B. There are temporal and sometimes eternal consequences on the children of those who reject God’s salvation.

Although God promised to bring the children of the rebels into the land, He said that they would have to be shepherds in the wilderness for forty years and suffer for their parents’ unfaithfulness (Num. 14:31, 33). They all would have to watch their parents die premature deaths and be buried in that desolate place.

While God does not condemn any person because of his or her parents’ sins (Ezek. 18:20), the sad result of the fall is that the sins of parents are visited on children, even to the third and fourth generations (Exod. 34:7; Num. 14:18). That means, if you love your children, kill your sin! If you don’t want your kids to reject the Lord, then you’ve got to deal with your hypocrisy, anger, lust, and selfishness. Show them daily the love and kindness of our Savior so that they will want to follow Him too.

So this chapter hits us with some bad news-good news lessons: Bad news: If you repeatedly reject God’s grace, you may cross the line of no return. Good news: God’s promise of salvation is laid hold of by faith so that He will be glorified among the nations. Bad news: Although the Lord may delay judgment, He does not necessarily remove the consequences of sin on us or on our children. Then there’s more bad news before some good news:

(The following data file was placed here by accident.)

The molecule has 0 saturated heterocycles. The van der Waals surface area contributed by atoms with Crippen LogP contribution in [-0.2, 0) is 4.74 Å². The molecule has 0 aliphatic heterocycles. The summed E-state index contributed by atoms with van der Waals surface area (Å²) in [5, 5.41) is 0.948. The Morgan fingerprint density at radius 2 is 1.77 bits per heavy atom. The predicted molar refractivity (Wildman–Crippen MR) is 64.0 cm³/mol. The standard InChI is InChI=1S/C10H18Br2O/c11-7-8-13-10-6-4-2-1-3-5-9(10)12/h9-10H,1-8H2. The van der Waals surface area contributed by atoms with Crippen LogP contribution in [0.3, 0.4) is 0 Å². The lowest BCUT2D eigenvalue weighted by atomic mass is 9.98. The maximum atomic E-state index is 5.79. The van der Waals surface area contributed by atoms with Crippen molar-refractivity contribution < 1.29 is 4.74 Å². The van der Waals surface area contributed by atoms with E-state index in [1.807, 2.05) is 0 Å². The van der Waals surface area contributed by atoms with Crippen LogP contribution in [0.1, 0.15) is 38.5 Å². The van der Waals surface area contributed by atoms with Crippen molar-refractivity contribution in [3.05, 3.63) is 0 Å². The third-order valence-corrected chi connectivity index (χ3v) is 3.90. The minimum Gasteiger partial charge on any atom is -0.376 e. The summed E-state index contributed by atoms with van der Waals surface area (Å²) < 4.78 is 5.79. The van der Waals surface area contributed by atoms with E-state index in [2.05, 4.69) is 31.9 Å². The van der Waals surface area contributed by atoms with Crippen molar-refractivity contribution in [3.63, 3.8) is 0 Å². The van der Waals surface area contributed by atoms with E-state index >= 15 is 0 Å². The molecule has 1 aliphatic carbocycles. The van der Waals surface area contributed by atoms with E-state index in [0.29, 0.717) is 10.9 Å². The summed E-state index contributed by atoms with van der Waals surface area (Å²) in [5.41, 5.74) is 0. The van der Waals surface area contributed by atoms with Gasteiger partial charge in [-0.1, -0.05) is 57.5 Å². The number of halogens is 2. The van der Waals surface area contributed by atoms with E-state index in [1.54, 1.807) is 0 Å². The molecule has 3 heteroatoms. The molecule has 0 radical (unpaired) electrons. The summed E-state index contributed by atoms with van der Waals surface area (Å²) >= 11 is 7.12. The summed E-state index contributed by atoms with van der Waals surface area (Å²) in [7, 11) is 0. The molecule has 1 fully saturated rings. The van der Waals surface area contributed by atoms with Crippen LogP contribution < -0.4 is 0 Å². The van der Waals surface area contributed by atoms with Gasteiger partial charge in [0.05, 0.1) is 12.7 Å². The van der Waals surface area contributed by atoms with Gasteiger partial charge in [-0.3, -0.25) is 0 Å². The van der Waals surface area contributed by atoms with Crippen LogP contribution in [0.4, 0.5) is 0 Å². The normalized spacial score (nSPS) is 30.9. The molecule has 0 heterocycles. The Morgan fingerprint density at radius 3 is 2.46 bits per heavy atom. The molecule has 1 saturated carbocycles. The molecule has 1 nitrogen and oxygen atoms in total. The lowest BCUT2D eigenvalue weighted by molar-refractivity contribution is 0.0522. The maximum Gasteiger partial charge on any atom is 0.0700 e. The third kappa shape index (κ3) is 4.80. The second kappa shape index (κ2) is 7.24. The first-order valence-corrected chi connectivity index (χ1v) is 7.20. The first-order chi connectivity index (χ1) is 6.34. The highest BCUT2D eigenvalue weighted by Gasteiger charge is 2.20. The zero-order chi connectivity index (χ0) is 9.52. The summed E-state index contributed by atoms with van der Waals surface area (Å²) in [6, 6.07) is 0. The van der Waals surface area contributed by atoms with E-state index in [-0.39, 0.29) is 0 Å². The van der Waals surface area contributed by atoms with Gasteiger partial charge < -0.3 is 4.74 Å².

4. To attempt to bypass God’s way of salvation and use your own means of salvation will be ultimately tragic.

When Moses told the Israelites God’s word of judgment, they “mourned greatly” (Num. 14:39). But it was superficial repentance, as seen by the fact that immediately after they decided to go against the Lord’s command to set out into the wilderness (Num. 14:25). Instead, they determined to go up and enter the land (Num. 14:40). So when they had the promise of God’s presence to go into the land, they voted to return to Egypt. But now when Moses warns them twice (vv. 42, 43) that the Lord will not go with them, they think they are strong enough without the Lord to go up and conquer the Canaanites.